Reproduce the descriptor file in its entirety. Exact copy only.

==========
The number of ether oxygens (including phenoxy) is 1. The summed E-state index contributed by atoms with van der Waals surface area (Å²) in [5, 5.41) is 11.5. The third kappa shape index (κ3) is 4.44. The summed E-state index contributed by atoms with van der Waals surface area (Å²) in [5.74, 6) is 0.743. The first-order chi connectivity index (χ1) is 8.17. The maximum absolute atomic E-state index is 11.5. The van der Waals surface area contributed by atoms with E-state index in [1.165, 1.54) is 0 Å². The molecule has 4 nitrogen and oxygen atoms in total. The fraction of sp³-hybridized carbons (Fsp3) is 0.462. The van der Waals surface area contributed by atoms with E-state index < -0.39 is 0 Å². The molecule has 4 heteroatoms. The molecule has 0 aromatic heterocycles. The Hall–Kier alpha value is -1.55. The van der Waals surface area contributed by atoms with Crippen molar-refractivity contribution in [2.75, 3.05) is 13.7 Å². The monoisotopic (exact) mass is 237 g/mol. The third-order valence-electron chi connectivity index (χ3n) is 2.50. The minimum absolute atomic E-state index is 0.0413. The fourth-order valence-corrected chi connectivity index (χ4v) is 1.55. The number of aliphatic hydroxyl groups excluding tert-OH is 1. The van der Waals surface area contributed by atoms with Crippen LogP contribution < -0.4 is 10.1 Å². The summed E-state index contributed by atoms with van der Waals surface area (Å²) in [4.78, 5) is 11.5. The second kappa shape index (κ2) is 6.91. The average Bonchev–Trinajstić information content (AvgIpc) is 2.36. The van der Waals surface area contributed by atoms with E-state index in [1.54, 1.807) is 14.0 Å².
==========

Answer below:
The number of ether oxygens (including phenoxy) is 1. The summed E-state index contributed by atoms with van der Waals surface area (Å²) in [5, 5.41) is 11.5. The third kappa shape index (κ3) is 4.44. The summed E-state index contributed by atoms with van der Waals surface area (Å²) in [5.74, 6) is 0.743. The first-order chi connectivity index (χ1) is 8.17. The maximum absolute atomic E-state index is 11.5. The van der Waals surface area contributed by atoms with E-state index in [1.165, 1.54) is 0 Å². The molecule has 4 nitrogen and oxygen atoms in total. The fraction of sp³-hybridized carbons (Fsp3) is 0.462. The van der Waals surface area contributed by atoms with E-state index < -0.39 is 0 Å². The molecule has 4 heteroatoms. The molecule has 0 aromatic heterocycles. The Hall–Kier alpha value is -1.55. The van der Waals surface area contributed by atoms with Crippen molar-refractivity contribution in [2.75, 3.05) is 13.7 Å². The monoisotopic (exact) mass is 237 g/mol. The third-order valence-electron chi connectivity index (χ3n) is 2.50. The minimum absolute atomic E-state index is 0.0413. The fourth-order valence-corrected chi connectivity index (χ4v) is 1.55. The number of aliphatic hydroxyl groups excluding tert-OH is 1. The van der Waals surface area contributed by atoms with Crippen LogP contribution < -0.4 is 10.1 Å². The summed E-state index contributed by atoms with van der Waals surface area (Å²) in [4.78, 5) is 11.5. The second kappa shape index (κ2) is 6.91. The average Bonchev–Trinajstić information content (AvgIpc) is 2.36. The van der Waals surface area contributed by atoms with E-state index in [1.54, 1.807) is 14.0 Å².